Various Artists, We Out Here | *** 1/2
Nubya Garcia, Nubya’s 5ive | ****
Ashley Henry & the Re:Ensemble, Easter EP | *** 1/2
The question of who will “save” jazz – a music that celebrated a century on record in 2017 – is one that gets a new answer every few years. The cycle goes like this: A flashy award, a pop cosign, a high-profile collaboration or some intangible sense of “relevance” suddenly brings an artist like Esperanza Spalding, Robert Glasper or Kamasi Washington to the attention of the mainstream. All while conventional mass media – La La Land, Drew Brees’ FedEx commercial – continues to paint the music as difficult or alienating.
That’s not the case with London’s vibrant jazz scene, now reaching a zenith after years of steadily growing in global audience. We Out Here, a new nine-track compilation from taste-making DJ Gilles Peterson’s Brownswood Recordings, offers a helpful primer on the community’s main players. Tenor player Shabaka Hutchings, who is the compilation’s musical director and plays bass clarinet on the driving, dissonant “Black Skin, Black Masks,” is at the center of the movement’s stateside crossover. His muscular, urgent, raw sound fuels music that ranges from the frenetic spiritual jazz crescendos of Shabaka and the Ancestors to the deeply danceable, Afrobeat- and grime-inflected jams of his two-drummer quartet Sons of Kemet.
Both projects, like the music on Kamasi Washington’s 2015 breakthrough The Epic, feel tailor-made for festival audiences looking for a combination of groove and ever-ascending musical crescendos. Hutchings’ dynamic style is particularly captivating live: He’s a tireless performer, and one who simultaneously taps into social justice themes and pop music crossover without ever departing from the jazz idiom. Naturally, Shabaka and the Ancestors and Sons of Kemet signed with storied jazz label Impulse!, longtime home of the tenor saxophone’s most famous proponent, John Coltrane.
Sons of Kemet also stars tuba virtuoso Theon Cross, whose We Out Here contribution “Brockley” could easily be sampled for a fiery Skepta track. He goes head to head with tenor player Nubya Garcia and drummer Moses Boyd on a grime-y, stripped-down jazz piece that would be at home on a Trinidadian Carnival parade float. Boyd and Garcia also contribute to the compilation as bandleaders, Boyd with fusion jam “The Balance” and Garcia with the soaring “Once.” As a collaborator and bandleader Boyd’s relentless beats betray his cross-genre literacy: His work with all corners of the London scene shows equal skill with afrobeat, house and swing. His January single alongside saxophonist Binker Golding, “Children of the Ultra Blacks,” is an explosive live funk track that features what can only be described as “hip-hop harp.”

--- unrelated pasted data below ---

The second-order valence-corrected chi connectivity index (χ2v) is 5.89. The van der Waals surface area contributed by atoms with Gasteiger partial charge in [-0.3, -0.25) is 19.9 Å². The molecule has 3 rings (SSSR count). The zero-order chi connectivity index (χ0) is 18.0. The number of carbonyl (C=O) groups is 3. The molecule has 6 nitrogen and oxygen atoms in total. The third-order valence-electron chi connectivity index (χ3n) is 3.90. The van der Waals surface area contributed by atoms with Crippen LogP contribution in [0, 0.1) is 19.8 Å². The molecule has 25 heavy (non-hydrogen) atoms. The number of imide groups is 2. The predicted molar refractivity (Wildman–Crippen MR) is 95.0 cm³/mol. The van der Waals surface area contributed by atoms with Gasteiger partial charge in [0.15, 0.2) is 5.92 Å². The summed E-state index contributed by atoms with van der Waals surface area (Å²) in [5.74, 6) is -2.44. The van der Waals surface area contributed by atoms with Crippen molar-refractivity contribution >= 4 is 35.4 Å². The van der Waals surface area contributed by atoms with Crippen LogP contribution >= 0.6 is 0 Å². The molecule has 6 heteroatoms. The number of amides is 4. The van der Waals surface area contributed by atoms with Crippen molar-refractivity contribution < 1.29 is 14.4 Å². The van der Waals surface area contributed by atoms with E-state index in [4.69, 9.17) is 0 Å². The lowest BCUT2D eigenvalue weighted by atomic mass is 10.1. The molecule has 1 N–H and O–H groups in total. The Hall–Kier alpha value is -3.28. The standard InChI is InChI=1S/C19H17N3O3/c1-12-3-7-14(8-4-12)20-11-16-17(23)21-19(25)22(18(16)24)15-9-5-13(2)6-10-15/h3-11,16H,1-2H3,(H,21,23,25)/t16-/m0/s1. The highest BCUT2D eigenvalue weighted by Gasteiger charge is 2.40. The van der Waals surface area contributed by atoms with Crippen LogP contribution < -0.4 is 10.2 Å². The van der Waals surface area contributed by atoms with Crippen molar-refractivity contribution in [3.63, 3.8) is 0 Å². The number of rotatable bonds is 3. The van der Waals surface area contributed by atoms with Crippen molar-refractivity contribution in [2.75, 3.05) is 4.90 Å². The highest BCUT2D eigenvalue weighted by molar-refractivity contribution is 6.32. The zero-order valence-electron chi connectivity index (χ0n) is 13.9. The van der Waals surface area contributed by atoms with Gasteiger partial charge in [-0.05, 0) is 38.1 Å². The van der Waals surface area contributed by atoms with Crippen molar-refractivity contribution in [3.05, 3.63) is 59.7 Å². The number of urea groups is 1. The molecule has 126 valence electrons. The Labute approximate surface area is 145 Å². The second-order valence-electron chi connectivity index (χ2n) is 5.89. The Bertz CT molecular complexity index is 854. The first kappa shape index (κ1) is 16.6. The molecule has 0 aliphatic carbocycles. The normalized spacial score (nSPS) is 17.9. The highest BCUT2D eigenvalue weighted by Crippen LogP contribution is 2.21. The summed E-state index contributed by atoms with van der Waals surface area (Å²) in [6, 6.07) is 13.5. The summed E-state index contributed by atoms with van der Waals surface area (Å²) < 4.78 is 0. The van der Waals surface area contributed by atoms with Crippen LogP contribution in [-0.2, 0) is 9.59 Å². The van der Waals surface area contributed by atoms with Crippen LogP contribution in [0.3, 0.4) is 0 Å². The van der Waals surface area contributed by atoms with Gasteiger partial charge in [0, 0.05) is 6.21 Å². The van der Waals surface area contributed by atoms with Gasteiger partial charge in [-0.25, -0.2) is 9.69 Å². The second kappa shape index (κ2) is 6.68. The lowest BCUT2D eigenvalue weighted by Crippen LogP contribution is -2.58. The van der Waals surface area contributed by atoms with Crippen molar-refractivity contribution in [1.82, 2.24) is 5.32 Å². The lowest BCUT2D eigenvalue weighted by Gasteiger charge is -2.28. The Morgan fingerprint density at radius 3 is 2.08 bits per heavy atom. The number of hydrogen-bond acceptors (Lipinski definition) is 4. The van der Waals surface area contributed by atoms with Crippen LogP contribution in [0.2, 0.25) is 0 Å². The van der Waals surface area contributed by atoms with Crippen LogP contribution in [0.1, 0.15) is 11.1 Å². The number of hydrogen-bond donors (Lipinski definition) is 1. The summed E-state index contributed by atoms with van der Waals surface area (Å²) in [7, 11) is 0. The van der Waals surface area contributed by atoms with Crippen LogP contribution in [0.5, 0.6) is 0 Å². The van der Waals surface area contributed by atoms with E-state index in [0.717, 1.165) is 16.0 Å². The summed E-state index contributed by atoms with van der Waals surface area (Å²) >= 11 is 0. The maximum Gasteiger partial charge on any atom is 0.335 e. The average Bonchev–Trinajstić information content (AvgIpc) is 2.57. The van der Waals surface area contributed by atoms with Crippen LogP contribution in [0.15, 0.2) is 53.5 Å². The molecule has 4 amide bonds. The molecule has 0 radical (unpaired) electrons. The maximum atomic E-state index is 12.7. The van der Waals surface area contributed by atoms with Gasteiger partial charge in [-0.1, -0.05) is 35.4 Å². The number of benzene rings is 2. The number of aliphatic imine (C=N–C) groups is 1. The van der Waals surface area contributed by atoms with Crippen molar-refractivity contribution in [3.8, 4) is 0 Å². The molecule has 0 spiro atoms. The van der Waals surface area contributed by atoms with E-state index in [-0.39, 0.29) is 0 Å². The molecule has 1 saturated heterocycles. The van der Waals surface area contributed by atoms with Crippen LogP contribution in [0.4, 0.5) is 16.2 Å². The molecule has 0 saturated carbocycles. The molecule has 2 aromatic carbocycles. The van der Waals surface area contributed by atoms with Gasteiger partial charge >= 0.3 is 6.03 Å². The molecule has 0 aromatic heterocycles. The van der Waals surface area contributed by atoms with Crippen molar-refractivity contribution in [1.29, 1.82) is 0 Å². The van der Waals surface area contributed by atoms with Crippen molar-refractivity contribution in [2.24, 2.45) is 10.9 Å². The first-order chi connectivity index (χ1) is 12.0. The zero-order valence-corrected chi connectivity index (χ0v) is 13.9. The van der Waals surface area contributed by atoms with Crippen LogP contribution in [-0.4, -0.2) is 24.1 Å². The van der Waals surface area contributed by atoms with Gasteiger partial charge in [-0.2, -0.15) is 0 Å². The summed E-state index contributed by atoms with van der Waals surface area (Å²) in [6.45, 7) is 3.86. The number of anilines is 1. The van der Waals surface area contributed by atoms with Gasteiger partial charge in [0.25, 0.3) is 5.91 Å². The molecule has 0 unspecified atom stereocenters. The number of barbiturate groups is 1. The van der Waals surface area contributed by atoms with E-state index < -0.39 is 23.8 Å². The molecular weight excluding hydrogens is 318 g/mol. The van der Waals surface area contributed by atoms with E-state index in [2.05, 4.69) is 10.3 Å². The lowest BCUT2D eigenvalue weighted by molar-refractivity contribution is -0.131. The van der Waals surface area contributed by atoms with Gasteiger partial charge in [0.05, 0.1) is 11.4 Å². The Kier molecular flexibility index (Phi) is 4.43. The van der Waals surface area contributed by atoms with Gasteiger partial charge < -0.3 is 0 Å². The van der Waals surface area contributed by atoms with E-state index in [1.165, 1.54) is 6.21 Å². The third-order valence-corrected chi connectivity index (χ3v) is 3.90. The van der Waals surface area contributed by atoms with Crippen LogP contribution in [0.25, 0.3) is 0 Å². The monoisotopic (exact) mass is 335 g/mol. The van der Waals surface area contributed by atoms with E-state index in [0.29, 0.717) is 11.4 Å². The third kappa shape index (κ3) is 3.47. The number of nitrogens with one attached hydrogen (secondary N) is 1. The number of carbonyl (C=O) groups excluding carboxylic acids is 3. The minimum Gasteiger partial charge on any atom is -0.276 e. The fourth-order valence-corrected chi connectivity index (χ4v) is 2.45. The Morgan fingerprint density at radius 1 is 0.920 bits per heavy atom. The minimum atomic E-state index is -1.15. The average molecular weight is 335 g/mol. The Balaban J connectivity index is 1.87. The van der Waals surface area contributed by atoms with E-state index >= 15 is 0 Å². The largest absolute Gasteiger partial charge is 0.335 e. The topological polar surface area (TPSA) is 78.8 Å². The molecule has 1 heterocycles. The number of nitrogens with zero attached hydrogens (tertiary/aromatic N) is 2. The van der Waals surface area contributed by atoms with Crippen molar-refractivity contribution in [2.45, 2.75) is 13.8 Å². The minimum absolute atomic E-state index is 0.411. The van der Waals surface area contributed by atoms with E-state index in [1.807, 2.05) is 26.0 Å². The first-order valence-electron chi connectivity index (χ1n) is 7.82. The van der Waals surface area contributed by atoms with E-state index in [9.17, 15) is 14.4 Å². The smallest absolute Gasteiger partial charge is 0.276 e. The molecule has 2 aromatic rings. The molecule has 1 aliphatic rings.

But it is Garcia’s solo debut, Nubya’s 5ive, that shows what really makes the London scene distinct from most of its American counterparts: a holistic embrace of women as bandleaders and instrumentalists. Garcia is just one of a legion of women who are fully integrated into the U.K. jazz community, including saxophonist Camilla George, vocalist Zara McFarlane and trumpeter Yazz Ahmed. 5ive is remarkable, an intoxicating combination of vibrant soloing and stay-in-your-head hooks: At a recent set during New York’s Winter Jazzfest, Garcia had a sold-out crowd whooping with recognition when she played first riff on the album’s opener, “Lost Kingdoms.” Backed by Boyd and Cross along with pianist Joe Armon-Jones and bassist Daniel Casimir, Garcia produces jazz-funk that’s imminently listenable – if there’s one jazz musician poised to break out in 2018, it’s her.
Garcia is also a member of an all-woman collective called Nerija, whose self-titled, self-released 2016 EP offers a breezy combination of jazz, funk and afrobeat. It’s party music that never loses its improvised edge, a turn-up record for the coffeehouse set – Little Simz booked them to perform at the Roundhouse Rising Festival last year. Trumpeter Sheila Maurice-Grey, saxophonist Cassie Kinoshi and trombonist Rosie Turtonhe round out the horn section, creating warm harmonies that give the project big-band flair. The production on the Nerija project, along with most of the other releases mentioned here, is pleasantly rough around the edges, which gives it all a spontaneous edge. This particular crew of U.K. jazzers seems to understand that leaving their records a little unpolished makes them transporting, not messy.
Pianist Ashley Henry is much more indebted to American contemporary jazz than most of the other Brits mentioned here, and more tied to hip-hop than dancehall or grime. He covers Nas’ “The World Is Yours” on his Easter EP, perfect for those missing Robert Glasper’s Dilla days, turning the hip-hop classic into a dynamic romp. But the album is far from one-note: Henry also does a driving, almost bop-ish take on “Pressure,” from U.K. indie rock trio the Enemy. If he’s not reinventing the groove-jazz wheel, he’s at least putting a fresh spin on it.
All of these artists – and much of the other improvised music coming out of the U.K. – share a sense of urgency, spontaneity and, frankly, fun that sets their music apart from crossover-ready jazz stateside. In London, musicians have created a jazz community that offers access and support to anyone who can blow, regardless of their background. And as it turns out, the music is that much better as a result.